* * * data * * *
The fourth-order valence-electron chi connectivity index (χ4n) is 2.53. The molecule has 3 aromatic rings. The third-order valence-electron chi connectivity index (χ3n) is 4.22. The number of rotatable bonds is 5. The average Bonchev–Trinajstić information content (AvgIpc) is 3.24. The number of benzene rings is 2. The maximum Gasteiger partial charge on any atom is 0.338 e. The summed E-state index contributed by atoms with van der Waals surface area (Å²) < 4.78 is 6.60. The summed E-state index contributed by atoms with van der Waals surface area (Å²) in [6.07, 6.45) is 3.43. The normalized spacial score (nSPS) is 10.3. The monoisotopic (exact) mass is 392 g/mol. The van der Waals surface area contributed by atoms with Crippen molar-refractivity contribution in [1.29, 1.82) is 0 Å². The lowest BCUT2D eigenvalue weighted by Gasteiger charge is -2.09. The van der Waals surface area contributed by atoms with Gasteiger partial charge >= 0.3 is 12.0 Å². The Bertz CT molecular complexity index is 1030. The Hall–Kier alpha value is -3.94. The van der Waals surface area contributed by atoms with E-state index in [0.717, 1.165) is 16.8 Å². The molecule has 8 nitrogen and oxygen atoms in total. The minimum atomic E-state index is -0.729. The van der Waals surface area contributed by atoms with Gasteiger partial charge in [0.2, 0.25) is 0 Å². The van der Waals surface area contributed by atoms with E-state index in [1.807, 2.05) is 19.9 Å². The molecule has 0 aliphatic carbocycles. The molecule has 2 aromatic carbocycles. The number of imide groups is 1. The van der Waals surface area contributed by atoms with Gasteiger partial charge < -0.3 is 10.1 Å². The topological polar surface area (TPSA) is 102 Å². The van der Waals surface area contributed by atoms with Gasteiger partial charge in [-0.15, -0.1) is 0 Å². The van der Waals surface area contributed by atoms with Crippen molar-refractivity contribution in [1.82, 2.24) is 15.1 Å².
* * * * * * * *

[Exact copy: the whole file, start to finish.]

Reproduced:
The fourth-order valence-electron chi connectivity index (χ4n) is 2.53. The molecule has 3 aromatic rings. The third-order valence-electron chi connectivity index (χ3n) is 4.22. The number of rotatable bonds is 5. The average Bonchev–Trinajstić information content (AvgIpc) is 3.24. The number of benzene rings is 2. The maximum Gasteiger partial charge on any atom is 0.338 e. The summed E-state index contributed by atoms with van der Waals surface area (Å²) < 4.78 is 6.60. The summed E-state index contributed by atoms with van der Waals surface area (Å²) in [6.07, 6.45) is 3.43. The normalized spacial score (nSPS) is 10.3. The monoisotopic (exact) mass is 392 g/mol. The van der Waals surface area contributed by atoms with Crippen molar-refractivity contribution in [1.29, 1.82) is 0 Å². The lowest BCUT2D eigenvalue weighted by Gasteiger charge is -2.09. The van der Waals surface area contributed by atoms with Gasteiger partial charge >= 0.3 is 12.0 Å². The Bertz CT molecular complexity index is 1030. The Hall–Kier alpha value is -3.94. The van der Waals surface area contributed by atoms with E-state index in [0.717, 1.165) is 16.8 Å². The molecule has 8 nitrogen and oxygen atoms in total. The minimum atomic E-state index is -0.729. The van der Waals surface area contributed by atoms with Gasteiger partial charge in [0.2, 0.25) is 0 Å². The van der Waals surface area contributed by atoms with E-state index in [1.807, 2.05) is 19.9 Å². The molecule has 0 aliphatic carbocycles. The molecule has 2 aromatic carbocycles. The number of imide groups is 1. The van der Waals surface area contributed by atoms with Gasteiger partial charge < -0.3 is 10.1 Å². The topological polar surface area (TPSA) is 102 Å². The van der Waals surface area contributed by atoms with Gasteiger partial charge in [-0.15, -0.1) is 0 Å². The van der Waals surface area contributed by atoms with Crippen molar-refractivity contribution in [1.82, 2.24) is 15.1 Å².